Andrew Fenton Fig 1

Figure 1: Tn-seq can reveal novel genetic relationships. A - An overview of the Tn-seq method. First, a large population of bacteria each containing a unique gene inactivation is generated (represented by different coloured cells). These populations, or libraries, are subjected to a selection pressure which kills sensitive cells removing them from the culture. Genomic DNA is prepared from each library and each gene inactivation mapped onto the genome. Individual inactivations are represented by a line at the point of interruption, the height of which represents the number of times each insertion was sequenced. B - Examples of genetic relationships revealed by Tn-seq. In this case the selection pressure on the library is applied through gene inactivation. The two libraries were generated: wild-type (wt) and a strain lacking the pbp1a gene (Δpbp1a). Each library was: sequenced, compared, and three regions of the genome representing different Tn-seq insertion profiles selected. The figure shows the gene cozE can be interrupted by multiple transposon insertions in the Δpbp1a library but not in the wt background. This suggests pbp1a disruption suppresses cozE essentiality ‘synthetic viable’. The figure also shows examples of insertion profiles for a gene now essential in the Δpbp1a background (pbp2a) and a gene not-essential in either library (SPD_1516). The ‘synthetic lethal’ pbp2a gene has no apparent transposon insertions in the Δpbp1a strain, whereas SPD_1516 has multiple insertions in each strain background. Figure adapted from reference 4.

CozE is essential for coordinated cell wall synthesis

Most bacterial cells are surrounded by a cellular exoskeleton called the cell wall. This structure gives the cells their shape and protects them from osmotic lysis. Our Tn-seq study identified the membrane protein CozE, which is essential for coordinated cell wall synthesis in S. pneumoniae (Figure 2A). The cell wall of S. pneumoniae is synthesised in a highly regulated manner involving the action of many enzymes. Removing CozE from S. pneumoniae cells effectively shatters this machinery into its composite pieces, dispersing them throughout the cell surface. Surprisingly, the PBP1a component of the machine appears to keep on working. Like an assembly line out of control, PBP1a synthesises new cell wall seemingly all over the place, inserting new material in inappropriate places. The cells are unable to cope with the aberrant synthesis, which makes them swell and eventually lyse (Figure 2B). Our current work focuses on understanding this rogue cell wall synthesis activity further to see if we can ultimately exploit it for future therapies.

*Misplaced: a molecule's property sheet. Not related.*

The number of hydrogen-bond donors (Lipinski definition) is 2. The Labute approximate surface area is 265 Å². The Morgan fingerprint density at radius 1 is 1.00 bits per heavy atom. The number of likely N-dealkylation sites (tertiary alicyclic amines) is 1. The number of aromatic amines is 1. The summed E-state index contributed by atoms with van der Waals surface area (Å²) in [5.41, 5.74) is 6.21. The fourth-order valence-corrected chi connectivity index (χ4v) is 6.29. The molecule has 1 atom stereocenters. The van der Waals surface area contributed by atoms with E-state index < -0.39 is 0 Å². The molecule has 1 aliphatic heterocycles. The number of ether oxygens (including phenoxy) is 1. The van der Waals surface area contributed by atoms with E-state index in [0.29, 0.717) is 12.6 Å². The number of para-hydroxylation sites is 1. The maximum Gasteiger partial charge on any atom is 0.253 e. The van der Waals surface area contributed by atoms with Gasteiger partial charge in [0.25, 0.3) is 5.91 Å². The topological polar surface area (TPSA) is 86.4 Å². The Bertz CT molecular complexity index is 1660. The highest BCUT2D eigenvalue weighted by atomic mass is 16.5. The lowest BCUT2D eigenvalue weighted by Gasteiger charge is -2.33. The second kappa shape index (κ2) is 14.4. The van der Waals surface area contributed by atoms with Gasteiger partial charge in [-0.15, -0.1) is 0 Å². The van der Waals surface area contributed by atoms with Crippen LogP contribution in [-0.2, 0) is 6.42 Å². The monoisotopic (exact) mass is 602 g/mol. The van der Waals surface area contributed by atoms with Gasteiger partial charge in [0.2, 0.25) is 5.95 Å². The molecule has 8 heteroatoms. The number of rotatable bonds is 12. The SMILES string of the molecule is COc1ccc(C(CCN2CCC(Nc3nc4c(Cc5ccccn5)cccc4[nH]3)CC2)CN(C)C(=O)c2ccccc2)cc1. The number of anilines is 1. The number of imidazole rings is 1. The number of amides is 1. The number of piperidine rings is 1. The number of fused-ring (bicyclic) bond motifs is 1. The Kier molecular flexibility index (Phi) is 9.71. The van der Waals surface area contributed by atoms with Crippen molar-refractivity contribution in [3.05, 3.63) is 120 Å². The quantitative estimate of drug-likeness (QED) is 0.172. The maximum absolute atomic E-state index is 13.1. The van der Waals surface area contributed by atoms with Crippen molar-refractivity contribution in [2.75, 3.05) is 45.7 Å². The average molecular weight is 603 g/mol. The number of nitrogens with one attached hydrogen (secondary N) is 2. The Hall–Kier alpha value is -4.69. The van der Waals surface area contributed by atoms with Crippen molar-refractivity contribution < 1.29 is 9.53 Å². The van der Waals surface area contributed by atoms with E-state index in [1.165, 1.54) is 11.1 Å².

For more information on CozE, please read our paper CozE is a member of the MreCD complex that directs cell elongation in Streptococcus pneumoniae.

Andrew Fenton Fig 2

Figure 2 Loss of the PBP regulatory protein, CozE, leads to cell swelling and lysis. A - schematic of the predicted membrane topology of CozE. B - CozE is required for cell viability and shape maintenance. Wild-type S. pneumoniae cells lacking CozE but containing PBP1A are non-viable on solid media (above). In liquid media, cells lacking CozE swell and ultimately lyse (below). Figure adapted from reference 4.


1. van Opijnen, T., Bodi, K. L. & Camilli, A. Tn-seq: high-throughput parallel sequencing for fitness and genetic interaction studies in microorganisms. Nat. Methods 6, 767–72 (2009).
2. Gawronski, J. D., Wong, S. M. S., Giannoukos, G., Ward, D. V & Akerley, B. J. Tracking insertion mutants within libraries by deep sequencing and a genome-wide screen for Haemophilus genes required in the lung. Proc. Natl. Acad. Sci. U. S. A. 106, 16422–16427 (2009)
3. Langridge, G. C. et al. Simultaneous assay of every Salmonella typhi gene using one million transposon mutants. Genome Res. 19, 2308–2316 (2009).
4. Fenton, A. K., El Mortaji, L., Lau, D. T. C., Rudner, D. Z. &Bernhardt, T.G. CozE is a member of the MreCD complex that directs cell elongation in Streptococcus pneumoniae. Nat. Microbiol. 2, 16237 (2016).

Joining the lab

If you are interested in joining the team, please contact me at:

Postdoctoral Fellowships

Postdocs who wish to apply for fellowships to join the team are welcome. Please contact me to discuss project ideas.

Project students and Internships

Students wishing to apply for summer internships are welcome and should send me a CV and a letter describing their interests, motivations and research experience.


Journal articles